Control Your Insulin And You Control Your Weight.
Nearly 26 million Americans have diabetes, about 95% of whom have type 2 diabetes. It develops when the body does not produce enough insulin and/or the insulin that is produced doesn’t work properly. As a result, blood sugar levels shoot up.
Weight gain, high body fat, aging skin, heart disease, high cholesterol levels, high blood pressure (hypertension), type II diabetes, PCOS, all have been related to INSULIN RESISTANCE. *After years of research, we now have scientifically proven products to help overcome insulin resistance without resorting to injecting insulin.
Post-baby weight gain raises diabetes risk in next pregnancy
By Anne Harding, Health.com
May 24, 2011 7:06 a.m. EDT
- Woman who gains roughly 12 to 17 pounds after giving birth more than doubles her odds of diabetes during the second pregnancy.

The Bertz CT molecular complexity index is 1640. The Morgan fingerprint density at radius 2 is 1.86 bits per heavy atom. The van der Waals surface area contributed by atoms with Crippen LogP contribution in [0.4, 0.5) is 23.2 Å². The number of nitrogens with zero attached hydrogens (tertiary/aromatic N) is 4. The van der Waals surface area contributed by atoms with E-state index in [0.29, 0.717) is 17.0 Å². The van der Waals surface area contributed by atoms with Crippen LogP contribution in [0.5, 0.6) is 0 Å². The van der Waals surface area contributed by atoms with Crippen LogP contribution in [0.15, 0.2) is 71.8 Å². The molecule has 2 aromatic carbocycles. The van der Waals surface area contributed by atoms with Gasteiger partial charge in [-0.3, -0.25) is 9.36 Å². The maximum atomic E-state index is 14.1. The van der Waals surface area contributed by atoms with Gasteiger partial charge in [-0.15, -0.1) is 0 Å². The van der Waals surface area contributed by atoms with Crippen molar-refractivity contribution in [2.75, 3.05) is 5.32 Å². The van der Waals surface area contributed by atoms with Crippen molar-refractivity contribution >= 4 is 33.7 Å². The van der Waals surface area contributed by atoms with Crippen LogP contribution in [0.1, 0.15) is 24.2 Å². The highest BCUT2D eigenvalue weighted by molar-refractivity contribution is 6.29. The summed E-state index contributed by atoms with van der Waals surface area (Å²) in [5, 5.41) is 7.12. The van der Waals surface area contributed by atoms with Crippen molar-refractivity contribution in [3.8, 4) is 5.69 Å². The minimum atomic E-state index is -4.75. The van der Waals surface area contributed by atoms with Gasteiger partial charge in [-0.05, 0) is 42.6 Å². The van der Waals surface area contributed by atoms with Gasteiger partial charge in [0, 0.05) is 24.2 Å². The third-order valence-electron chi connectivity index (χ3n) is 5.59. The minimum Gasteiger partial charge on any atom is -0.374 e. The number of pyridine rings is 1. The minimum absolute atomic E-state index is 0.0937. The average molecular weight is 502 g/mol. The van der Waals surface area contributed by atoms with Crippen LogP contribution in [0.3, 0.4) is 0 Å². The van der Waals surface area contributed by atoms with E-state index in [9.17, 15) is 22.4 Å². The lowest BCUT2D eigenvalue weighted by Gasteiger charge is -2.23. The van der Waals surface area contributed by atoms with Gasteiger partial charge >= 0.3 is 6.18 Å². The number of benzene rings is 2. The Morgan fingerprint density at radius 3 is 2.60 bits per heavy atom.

- Diabetes diagnosed during pregnancy is known as gestational diabetes.
- Findings underscore how important it is for women to lose their baby weight.
Women who gain weight after giving birth for the first time dramatically increase their risk of developing pregnancy-related diabetes during their second pregnancy.
Compared with women of similar height who maintain their weight, a 5-foot-4 woman who gains roughly 12 to 17 pounds after giving birth more than doubles her odds of developing diabetes during her second pregnancy, the study found. If she gains 18 pounds or more, she more than triples her odds.
Diabetes diagnosed during pregnancy, known as gestational diabetes, is influenced by hormonal changes and normal weight gain and usually goes away after the baby is born.